Is Alcohol a Stimulant of a Depressant?
When we think about how alcohol makes us feel, we might first think about its relaxation effects. However, alcohol is not only desired for its depressant effects on the central nervous system. In fact, alcohol can be both a stimulant and a depressant.
Is Alcohol Ever Used as a Stimulant?
Contrary to the belief that alcohol is solely a depressant, alcohol also can produce stimulant effects. These include:
- Increased breathing rate.
- Increased heart rate.
- Increased energy.
- Increased confidence.
- Increased aggression.
Each person is affected by alcohol in a unique way because body chemistry differs so much. Some people may feel the stimulant properties more so than others. In most people, the stimulant effects are short-lived, which give way to the sedating effects with continued drinking.
One study reveals that there is a higher risk for alcoholism if the person has a reduced sedative response when they drink. This suggests that the risk is higher for those who have a more pronounced stimulatory response to alcohol. The authors posit that this is due to the fact that stimulant effects are more rewarding than relaxing effects.
Signs of Alcohol Abuse and Addiction
Whichever effects are driving the alcohol abuse, the end result can be devastating. With continued heavy drinking, the body builds up tolerance and requires even more of the substance. As this cycle carries on, an alcohol use disorder (AUD) often results.
So, what is an AUD and how do you know if you have one? Consider these criteria for AUD:
- Unable to limit drinking.
- Place drinking above all else. The world revolves around alcohol.
- Have memory blackouts.
- Have alcohol cravings.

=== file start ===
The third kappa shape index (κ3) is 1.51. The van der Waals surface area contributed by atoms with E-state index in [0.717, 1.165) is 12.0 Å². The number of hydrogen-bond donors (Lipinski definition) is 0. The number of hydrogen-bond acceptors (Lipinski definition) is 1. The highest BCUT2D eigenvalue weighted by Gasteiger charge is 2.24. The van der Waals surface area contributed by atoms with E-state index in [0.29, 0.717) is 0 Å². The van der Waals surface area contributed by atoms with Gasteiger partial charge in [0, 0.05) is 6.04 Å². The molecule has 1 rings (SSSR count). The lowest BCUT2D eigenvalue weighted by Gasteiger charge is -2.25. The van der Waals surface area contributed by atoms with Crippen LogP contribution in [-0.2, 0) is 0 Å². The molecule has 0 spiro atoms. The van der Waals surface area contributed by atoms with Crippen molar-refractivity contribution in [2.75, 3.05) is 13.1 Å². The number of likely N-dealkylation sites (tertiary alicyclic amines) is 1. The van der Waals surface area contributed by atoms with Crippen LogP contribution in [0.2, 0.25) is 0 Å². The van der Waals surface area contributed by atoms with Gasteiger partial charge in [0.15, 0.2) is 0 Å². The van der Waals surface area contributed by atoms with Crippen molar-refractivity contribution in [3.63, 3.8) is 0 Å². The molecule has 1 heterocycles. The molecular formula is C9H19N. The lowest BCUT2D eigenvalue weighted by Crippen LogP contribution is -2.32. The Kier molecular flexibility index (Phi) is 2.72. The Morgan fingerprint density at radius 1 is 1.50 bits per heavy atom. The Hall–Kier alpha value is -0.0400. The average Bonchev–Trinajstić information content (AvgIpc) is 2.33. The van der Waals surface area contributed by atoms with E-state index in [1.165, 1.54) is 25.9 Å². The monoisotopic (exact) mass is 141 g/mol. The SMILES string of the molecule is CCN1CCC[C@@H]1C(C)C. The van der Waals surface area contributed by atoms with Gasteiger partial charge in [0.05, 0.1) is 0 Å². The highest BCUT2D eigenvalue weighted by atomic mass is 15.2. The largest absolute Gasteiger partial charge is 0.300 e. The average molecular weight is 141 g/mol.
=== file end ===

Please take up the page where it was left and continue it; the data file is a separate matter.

- Hides alcohol or lies about how much they drink.
- Shirk family and work obligations; missing work due to hangovers.
- Keeps drinking despite the mounting consequences.
- Loss of impulse control; engage in high-risk behaviors, such as driving under the influence, unsafe sex, getting into fights.
- Sustains injuries due to drinking.
- Stops taking care of appearance or hygiene.
- Withdraws from social settings or events; give up hobbies.
- Increased tolerance to effects of alcohol leading to higher consumption.
- Attempts to reduce or stop drinking but cannot.
- Withdrawal symptoms emerge when the effects of alcohol wear off.
When the brain imprints the positive effects of drinking as something to be repeated, it begins to etch new pathways. The cravings for alcohol grow stronger and drinking becomes a compulsive action that can no longer be controlled. This is called alcohol addiction.
Consequences of Alcohol Abuse
What may start off as innocent partying or a daily beer after work can grow into an AUD in certain people. It is still not fully known why some people are able to abuse alcohol and never acquire an AUD, where others will.
Alcohol abuse can have a highly damaging effect on someone’s life. Some of the consequences of alcohol abuse, especially as it evolves into an AUD, include:
- Damage to relationships. Alcohol abuse can cause serious problems in someone’s primary relationships. The collateral damage of a drinking problem reaches into these relationships causing pain, disappointment, frustration, and fear. Divorce is often caused by someone’s alcohol abuse.